European Equities: A Week in Review – 15/02/20

Bob Mason

The Majors

It was another bullish week for the European majors in the week ending 14th February, with the DAX30 rallying by 1.70% to lead the way. The CAC40 and EuroStoxx600 saw more modest gains of 0.66% and 1.49% respectively.

A bullish start to the week delivered the gains, with the markets responding to a slower rate of infection in China, according to figures that had been released on Tuesday.

Economic data from the Eurozone was of little help in the week, while hopes of a sizeable stimulus package from Beijing took the edge off.

Through the 2nd half of the week, updates on the spread of COVID-19 pinned back the majors that saw red for 3 consecutive days.

The Stats

It was a relatively busy week on the Eurozone economic calendar.

Key stats included December industrial production figures out of the Eurozone and 4th quarter GDP numbers for Germany and the Eurozone.

Industrial production slid by 2.10%, reversing a 0.2% rise from November with interest. The figures, released on Tuesday, had a muted impact on the majors, however, as the markets reacted to the brief lull in COVID-19 cases.

The market focus then shifted to 4th quarter GDP numbers out of Germany on Friday. According to 1st estimate numbers released by Destatis, the German economy stalled in the 4th quarter. Economists had forecast growth of 0.1%, quarter-on-quarter. In the 3rd quarter, the economy had grown by 0.2%.

While the German economy stalled in the 4th quarter, avoiding a contraction limited the impact on the DAX30.

Year-on-year, the economy grew by 0.3%, which was down from 1.1% in the 3rd quarter. Economists had forecast growth of 0.2%.

For the Eurozone, 2nd estimate growth for the 4th quarter was unchanged at 0.1%, while revised down from 1.0% to 0.9% year-on-year.

Inflation figures released during the week had a muted impact.

Elsewhere, key stats from the U.S provided support, with consumer confidence on the rise, according to figures released on Friday. Retail sales figures failed to impress on Friday, however.

The Market Movers

From the DAX, it was a bullish week for the auto sector. Continental and Volkswagen led the way once more, rallying by 5.46% and by 2.73% respectively. BMW and Daimler saw more modest gains of 1.78% and 0.89% respectively.

The gains came in spite of a bearish 2nd half of the week, with auto sales figures out of China weighing.

According to the latest figures released by China’s Association of Automobiles, there was an 18% slump in car sales to China in January, year-on-year. It was the 19th consecutive fall in car sales. China’s Association of Automobiles also warned that the virus will deliver a huge shock to the car industry.

It was a particularly bullish week for the banking sector, with Deutsche Bank rallying by 7.17% and Commerzbank up by 13.77%.

From the CAC, it was a relatively bullish week for the banks. BNP Paribas and Soc Gen rallied by 3.57% and by 3.86% respectively, while Credit Agricole saw a more modest 0.37% gain.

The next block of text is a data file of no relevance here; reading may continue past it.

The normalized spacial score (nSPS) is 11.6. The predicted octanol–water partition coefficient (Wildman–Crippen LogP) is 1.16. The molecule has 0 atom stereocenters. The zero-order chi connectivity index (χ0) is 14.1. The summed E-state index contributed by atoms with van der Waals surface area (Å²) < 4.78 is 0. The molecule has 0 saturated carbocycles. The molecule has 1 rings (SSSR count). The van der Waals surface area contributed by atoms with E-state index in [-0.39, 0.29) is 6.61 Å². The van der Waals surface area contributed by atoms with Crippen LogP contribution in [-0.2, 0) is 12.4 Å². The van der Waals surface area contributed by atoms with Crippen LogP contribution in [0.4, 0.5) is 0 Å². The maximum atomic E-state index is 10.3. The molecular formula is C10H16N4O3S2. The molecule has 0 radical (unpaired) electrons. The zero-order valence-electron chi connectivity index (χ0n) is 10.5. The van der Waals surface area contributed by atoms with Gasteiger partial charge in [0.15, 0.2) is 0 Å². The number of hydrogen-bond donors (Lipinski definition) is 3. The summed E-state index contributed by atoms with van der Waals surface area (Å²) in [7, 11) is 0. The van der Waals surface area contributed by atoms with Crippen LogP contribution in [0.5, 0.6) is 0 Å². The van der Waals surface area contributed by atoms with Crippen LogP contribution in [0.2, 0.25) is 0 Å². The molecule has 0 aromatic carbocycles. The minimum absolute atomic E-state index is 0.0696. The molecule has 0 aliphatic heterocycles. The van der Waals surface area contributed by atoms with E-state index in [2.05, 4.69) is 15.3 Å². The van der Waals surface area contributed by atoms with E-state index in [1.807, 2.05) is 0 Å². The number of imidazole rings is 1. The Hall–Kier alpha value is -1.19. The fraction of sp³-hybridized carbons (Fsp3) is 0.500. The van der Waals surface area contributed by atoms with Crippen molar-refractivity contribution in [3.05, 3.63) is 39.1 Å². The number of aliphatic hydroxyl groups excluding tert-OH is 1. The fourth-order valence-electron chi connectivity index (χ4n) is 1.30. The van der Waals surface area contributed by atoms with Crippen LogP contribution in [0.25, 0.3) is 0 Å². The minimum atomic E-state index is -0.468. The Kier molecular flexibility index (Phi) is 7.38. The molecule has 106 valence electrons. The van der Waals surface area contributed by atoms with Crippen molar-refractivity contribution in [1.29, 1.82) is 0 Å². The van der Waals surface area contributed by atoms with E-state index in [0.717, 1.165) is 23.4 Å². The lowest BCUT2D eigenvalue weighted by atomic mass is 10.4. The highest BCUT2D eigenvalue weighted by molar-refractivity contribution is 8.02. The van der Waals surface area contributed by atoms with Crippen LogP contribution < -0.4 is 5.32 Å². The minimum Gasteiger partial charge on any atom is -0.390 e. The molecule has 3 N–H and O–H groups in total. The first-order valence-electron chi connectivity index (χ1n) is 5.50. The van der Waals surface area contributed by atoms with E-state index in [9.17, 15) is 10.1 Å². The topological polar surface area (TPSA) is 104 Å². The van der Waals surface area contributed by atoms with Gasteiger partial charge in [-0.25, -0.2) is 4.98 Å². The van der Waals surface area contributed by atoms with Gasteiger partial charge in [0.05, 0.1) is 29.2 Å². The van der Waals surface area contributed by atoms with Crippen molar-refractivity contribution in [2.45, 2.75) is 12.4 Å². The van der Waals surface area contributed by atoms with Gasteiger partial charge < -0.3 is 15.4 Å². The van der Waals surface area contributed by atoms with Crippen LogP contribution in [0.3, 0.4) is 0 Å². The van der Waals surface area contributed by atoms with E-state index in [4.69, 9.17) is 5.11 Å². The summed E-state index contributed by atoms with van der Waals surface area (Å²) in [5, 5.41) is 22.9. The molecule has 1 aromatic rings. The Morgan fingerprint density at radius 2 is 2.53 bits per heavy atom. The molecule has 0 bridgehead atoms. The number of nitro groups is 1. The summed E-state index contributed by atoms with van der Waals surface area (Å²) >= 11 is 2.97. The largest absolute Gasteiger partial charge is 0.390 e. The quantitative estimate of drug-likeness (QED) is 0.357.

It was a bearish week for the French auto sector, however. Peugeot and Renault fell by 0.15% and by 1.60% respectively.

The shift in risk appetite early in the week also supported airline stocks. Germany’s Lufthansa rose by 4.03%, with Air France-KLM up by 8.02%.

On the VIX Index

It was a 2nd consecutive week in the red for the VIX in the week ending 14th February. Following a 17.78% slide from the previous week, the VIX fell by 11.57% to end the week at 13.7.

U.S equities hit record highs in the week, weighing on the VIX, which struggled in spite of the continued spread of COVID-19 and rise in the number of deaths.

Economic data at the end of the week delivered mixed results for the markets. While consumer confidence hit a 15-year high, retail sales were lackluster in January, with industrial production falling more than had been forecast.

The Week Ahead

It’s a relatively busy week ahead on the Eurozone economic calendar. Through the 1st half of the week, Germany’s business and consumer sentiment figures are in focus.

With the ECB continuing to rely on consumer spending to support growth, Tuesday’s numbers could test the majors further. The spread of COVID-19 and anticipated impact on economic growth is likely to weigh on confidence.

Business confidence is also expected to wane, particularly when considering the negative outlook on growth in China.

Last week, China’s auto sales figures and outlook should certainly raise some red flags for the sector.

In the 2nd half of the week, prelim February private sector PMIs are due out that will garner plenty of attention.

The markets will be looking for any effects of the COVID-19 virus on the Eurozone’s private sector. If forecasts are accurate, it’s going to be a bad month for the manufacturing sector…

From elsewhere, private sector PMI numbers from the U.S will also influence in the week. On Tuesday, NY Empire State manufacturing figures are due out ahead of Philly numbers on Thursday.

At the end of the week, expect U.S private sector PMI numbers to have the greatest influence, however…

While the stats will provide direction, news from China will likely overshadow the stats.

Any material rise in COVID-19 cases and deaths will test the market resilience as would any further spread globally. While the WHO looked to instill calm last week, doubts have crept in over the accuracy of China’s numbers. This may leave the markets all the more sensitive to the numbers from elsewhere.

This article was originally posted on FX Empire

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